Pro-Legalization Cops Plan Big Turnout for Drug War’s 40th Anniversary

By Dirk Hanson 06/13/11

Former Seattle police chief says Obama should “end this war, or at least stop saying he already has.”

Nixon and the King discuss drug policy.
Photo via doinghistory

Norm Stamper, the former chief of police in Seattle has something he would like to say about the upcoming 40th anniversary of President Richard Nixon’s War on Drugs. “This failed policy has led to millions of arrests, a trillion dollars spent and countless lives lost,” Stamper said in a prepared statement. “Yet drugs today are more available than ever. President Obama's drug officials keep saying they've ended the 'drug war.' But our report shows that's just not true, and we'll be hand-delivering a copy to the drug czar in hopes he'll be convinced to actually end this war, or at least stop saying he already has."

That’s a heavy stomp from a retired police chief with some gravitas. And he’s not alone. On Tuesday, the group called Law Enforcement Against Prohibition (L.E.A.P.) will be holding the floor at the National Press Club for a 10:00 EST media event. Stamper will be attempting to deliver a copy of the report to current drug czar (and also former Seattle chief of police) Gil Kerlikowske, amid a gathering of cops, prison officials, prosecutors, judges, border patrol agents, and other law enforcement workers who support legalization. Should be interesting. Neill Franklin, the group’s executive director, and a former Baltimore narcotics agent, said: "When President Nixon declared the 'drug war' in 1971, we arrested fewer than half a million people for drug offenses that year. Today, the number has skyrocketed to almost two million drug arrests a year. We jail more of our own citizens than any other country in world does, including those run by the worst dictators and totalitarian regimes. Is this is how President Obama thinks we can 'win the future'?"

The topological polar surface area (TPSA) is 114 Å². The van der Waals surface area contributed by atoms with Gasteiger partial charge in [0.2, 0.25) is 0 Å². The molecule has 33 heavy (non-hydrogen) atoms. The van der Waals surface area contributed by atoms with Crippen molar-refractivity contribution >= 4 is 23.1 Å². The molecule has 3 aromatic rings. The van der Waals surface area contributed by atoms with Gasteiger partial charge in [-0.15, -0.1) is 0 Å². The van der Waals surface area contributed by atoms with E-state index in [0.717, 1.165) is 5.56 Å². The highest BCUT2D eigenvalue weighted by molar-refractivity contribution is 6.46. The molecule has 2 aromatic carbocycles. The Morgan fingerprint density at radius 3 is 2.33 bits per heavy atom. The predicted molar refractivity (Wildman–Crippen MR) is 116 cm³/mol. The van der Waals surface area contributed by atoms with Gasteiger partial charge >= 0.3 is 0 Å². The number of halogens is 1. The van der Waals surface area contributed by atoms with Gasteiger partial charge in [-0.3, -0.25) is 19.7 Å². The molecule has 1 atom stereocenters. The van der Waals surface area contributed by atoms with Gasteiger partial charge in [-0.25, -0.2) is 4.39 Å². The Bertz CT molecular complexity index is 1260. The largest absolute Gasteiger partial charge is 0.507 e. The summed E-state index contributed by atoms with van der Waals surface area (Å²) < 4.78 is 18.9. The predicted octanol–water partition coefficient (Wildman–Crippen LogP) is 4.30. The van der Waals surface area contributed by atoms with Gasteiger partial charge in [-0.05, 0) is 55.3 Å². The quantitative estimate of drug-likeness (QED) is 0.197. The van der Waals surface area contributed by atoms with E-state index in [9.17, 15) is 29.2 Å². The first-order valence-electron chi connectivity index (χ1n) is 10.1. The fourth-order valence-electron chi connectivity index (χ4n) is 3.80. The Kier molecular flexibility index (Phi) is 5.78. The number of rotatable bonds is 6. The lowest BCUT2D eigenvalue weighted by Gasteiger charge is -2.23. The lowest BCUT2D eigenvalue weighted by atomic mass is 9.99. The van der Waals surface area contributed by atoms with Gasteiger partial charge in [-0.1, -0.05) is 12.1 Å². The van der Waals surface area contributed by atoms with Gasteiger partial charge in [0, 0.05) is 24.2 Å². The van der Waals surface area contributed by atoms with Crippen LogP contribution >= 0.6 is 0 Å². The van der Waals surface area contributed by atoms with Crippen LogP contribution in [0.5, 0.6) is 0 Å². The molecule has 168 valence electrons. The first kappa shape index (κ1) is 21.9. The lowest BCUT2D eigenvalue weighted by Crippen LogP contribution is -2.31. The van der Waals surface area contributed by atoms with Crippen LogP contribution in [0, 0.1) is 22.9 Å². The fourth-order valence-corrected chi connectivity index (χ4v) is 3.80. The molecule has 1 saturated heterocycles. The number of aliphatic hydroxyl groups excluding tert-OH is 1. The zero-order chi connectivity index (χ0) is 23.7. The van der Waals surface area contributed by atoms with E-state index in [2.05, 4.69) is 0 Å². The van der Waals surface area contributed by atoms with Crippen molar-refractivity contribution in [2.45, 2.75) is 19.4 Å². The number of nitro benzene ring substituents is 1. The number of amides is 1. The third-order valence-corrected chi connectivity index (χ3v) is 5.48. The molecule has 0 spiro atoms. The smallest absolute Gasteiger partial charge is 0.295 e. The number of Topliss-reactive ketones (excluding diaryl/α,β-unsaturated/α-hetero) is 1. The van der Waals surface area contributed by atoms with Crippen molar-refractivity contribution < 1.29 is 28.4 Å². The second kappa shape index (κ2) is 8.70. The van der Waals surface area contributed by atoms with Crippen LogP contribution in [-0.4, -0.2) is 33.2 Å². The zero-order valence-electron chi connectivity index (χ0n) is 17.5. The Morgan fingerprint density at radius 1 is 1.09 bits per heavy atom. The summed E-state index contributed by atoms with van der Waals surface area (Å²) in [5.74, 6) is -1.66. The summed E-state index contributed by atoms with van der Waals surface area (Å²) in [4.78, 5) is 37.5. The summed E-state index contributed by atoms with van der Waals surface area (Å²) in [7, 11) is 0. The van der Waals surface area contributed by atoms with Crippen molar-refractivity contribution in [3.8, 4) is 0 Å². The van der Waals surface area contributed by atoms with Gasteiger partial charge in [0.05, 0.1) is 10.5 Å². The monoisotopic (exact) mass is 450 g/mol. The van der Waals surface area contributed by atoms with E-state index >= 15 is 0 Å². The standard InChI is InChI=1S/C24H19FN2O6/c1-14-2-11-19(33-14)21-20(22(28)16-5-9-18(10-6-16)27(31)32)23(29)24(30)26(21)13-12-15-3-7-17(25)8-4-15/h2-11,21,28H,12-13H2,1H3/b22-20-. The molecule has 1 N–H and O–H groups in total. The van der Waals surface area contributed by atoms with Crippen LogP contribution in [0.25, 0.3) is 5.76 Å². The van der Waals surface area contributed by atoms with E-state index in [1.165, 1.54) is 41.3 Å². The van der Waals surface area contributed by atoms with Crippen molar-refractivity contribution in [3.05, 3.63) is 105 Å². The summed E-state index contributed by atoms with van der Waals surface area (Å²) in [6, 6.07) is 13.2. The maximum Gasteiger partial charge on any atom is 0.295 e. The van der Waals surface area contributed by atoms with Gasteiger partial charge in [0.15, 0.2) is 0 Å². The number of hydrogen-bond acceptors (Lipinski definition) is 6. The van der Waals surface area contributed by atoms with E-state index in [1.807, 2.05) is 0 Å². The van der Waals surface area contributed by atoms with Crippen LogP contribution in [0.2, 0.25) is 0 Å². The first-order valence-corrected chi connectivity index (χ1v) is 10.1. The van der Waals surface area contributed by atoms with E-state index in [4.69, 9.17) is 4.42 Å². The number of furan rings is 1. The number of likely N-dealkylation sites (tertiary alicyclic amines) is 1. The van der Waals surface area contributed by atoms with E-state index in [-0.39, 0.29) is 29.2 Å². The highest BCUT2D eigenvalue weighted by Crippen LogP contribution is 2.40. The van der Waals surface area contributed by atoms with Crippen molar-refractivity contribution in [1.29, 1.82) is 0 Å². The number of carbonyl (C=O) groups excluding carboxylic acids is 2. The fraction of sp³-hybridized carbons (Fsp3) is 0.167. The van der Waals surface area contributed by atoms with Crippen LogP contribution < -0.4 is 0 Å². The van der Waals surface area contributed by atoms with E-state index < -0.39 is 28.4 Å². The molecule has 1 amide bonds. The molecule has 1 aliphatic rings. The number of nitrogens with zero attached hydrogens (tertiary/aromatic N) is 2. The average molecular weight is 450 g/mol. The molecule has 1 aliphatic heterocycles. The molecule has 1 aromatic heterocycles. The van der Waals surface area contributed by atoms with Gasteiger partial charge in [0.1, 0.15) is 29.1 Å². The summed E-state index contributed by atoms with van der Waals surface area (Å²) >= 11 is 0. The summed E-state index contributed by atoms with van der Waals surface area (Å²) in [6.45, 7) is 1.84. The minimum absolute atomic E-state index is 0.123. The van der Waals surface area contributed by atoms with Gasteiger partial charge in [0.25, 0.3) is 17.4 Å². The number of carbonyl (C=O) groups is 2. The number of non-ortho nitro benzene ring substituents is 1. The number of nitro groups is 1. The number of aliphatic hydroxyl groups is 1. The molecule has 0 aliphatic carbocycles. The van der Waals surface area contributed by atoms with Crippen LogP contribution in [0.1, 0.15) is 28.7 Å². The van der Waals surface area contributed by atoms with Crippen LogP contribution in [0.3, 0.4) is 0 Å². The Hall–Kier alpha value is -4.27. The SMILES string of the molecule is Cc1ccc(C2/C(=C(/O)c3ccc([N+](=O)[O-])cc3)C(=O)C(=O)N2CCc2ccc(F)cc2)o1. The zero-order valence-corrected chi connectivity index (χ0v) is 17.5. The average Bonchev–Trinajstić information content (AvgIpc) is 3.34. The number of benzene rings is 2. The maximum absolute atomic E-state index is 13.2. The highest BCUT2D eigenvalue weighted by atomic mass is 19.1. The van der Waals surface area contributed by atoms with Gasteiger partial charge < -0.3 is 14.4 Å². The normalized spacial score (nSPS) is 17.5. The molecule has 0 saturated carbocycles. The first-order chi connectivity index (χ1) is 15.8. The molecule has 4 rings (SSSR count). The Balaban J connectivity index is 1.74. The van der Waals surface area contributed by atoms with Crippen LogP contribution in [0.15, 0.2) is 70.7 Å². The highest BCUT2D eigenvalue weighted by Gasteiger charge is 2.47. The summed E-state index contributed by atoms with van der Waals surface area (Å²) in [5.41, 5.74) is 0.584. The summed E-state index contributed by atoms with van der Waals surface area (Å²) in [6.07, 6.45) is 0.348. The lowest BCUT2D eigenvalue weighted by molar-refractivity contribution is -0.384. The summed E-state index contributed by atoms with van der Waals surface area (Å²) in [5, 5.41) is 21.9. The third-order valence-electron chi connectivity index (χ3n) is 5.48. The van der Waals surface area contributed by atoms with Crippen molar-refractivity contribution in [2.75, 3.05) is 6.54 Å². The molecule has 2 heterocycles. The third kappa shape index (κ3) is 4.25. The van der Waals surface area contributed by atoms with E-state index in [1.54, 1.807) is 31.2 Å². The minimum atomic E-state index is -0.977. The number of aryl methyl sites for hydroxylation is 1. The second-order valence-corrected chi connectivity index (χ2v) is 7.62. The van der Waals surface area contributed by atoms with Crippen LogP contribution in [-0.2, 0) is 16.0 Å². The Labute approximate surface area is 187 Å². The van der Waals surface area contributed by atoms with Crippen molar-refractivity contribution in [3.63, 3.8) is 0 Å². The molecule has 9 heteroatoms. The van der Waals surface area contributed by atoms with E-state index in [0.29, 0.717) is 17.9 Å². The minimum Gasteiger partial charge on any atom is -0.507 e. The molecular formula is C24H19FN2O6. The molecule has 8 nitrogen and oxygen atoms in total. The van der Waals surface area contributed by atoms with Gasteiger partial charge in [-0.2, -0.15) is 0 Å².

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Dirk Hanson, MA, is a freelance science writer and the author of The Chemical Carousel: What Science Tells Us About Beating Addiction. He is also the author of The New Alchemists: Silicon Valley and the Microelectronics Revolution. He has worked as a business and science reporter for numerous magazines and trade publications including Wired, Scientific American, The Dana Foundation and more. He currently edits the Addiction Inbox blog. Email: [email protected]